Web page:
NZ's leakiest school will cost $7m to fix

By Isaac Davison

Deputy principal Jenny Griggs says the children just get on with their work. Photo / Alan Gibson
Deputy principal Jenny Griggs says the children just get on with their work. Photo / Alan Gibson

A primary school with a long-running problem of rotten timber and faulty cladding will be almost completely demolished in the worst leaky-school case in the country.

Tahatai Coast School in Papamoa has begun a rebuilding project which is expected to take up to three years and cost $7 million.

Principal Ian Leckie said not a single building at the modern school was unaffected by the rot.

Twelve of 33 classrooms will be demolished, with the library, a special-needs unit and teacher resource rooms. Classrooms that are not demolished will be completely refitted.

One block of four rooms requires a reframe and recladding inside and out.

The roofs on both main blocks are being removed and the frames will be remade.

Mr Leckie said the biggest disappointment was the closure of the school hall, which meant the 650 pupils could rarely gather as a single group.

Ten prefabs have been brought to the ground to create room for classes.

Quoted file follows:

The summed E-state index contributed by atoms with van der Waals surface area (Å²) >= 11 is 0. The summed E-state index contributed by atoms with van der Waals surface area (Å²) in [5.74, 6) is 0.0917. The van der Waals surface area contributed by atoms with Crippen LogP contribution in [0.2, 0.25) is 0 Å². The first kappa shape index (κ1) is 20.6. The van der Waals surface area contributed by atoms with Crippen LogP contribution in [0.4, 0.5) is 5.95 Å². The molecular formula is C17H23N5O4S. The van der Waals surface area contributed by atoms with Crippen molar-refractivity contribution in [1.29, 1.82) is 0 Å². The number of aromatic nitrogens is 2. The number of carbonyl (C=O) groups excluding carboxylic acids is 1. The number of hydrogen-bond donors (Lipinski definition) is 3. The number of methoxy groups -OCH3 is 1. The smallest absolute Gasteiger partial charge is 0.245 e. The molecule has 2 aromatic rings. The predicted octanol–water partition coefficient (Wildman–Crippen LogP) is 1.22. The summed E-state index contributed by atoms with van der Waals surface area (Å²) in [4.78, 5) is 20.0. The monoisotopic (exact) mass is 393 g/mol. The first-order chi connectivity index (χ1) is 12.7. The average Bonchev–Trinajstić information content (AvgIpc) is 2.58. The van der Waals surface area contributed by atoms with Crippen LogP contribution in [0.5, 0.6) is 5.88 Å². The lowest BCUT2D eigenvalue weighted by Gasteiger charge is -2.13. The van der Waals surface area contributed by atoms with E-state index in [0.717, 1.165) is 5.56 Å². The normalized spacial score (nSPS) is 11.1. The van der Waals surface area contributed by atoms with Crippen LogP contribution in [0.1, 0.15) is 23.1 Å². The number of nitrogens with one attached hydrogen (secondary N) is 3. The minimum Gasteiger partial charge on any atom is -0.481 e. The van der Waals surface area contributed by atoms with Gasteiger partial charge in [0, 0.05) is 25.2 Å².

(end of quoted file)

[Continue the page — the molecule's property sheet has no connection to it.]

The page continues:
Tahatai Coast School, which opened in 1996, was built with flawed exterior cladding Harditex. Leaks appeared within its first year of operation.

Mr Leckie said the problem had been identified when he arrived in 2005, but the full extent of the rot was not uncovered until Ministry of Education investigations two years ago.

He said the ministry would pursue legal action where it was able to.

This could include litigation against the local council, the construction company, the material suppliers, project managers, or the architect.

Bay of Plenty MP Tony Ryall said it was the worst-affected school in the country, and one of seven Tauranga schools to suffer from serious leaks.

Deputy principal Jenny Griggs says the children have been resilient while the school has crumbled around them.

Almost every classroom has makeshift supports, high levels of moisture in the walls and temporary gutters to divert leaks. Nests of ants have also grown under the damp floorboards.

Students have been shuffled between the original classrooms and prefabs, and have had to endure construction noise during class.

"The school has been cut in half," says Ms Griggs.

"The spirit of the place has taken a bit of a knock, but the kids have been great ... They just get on with it."

- NZ Herald

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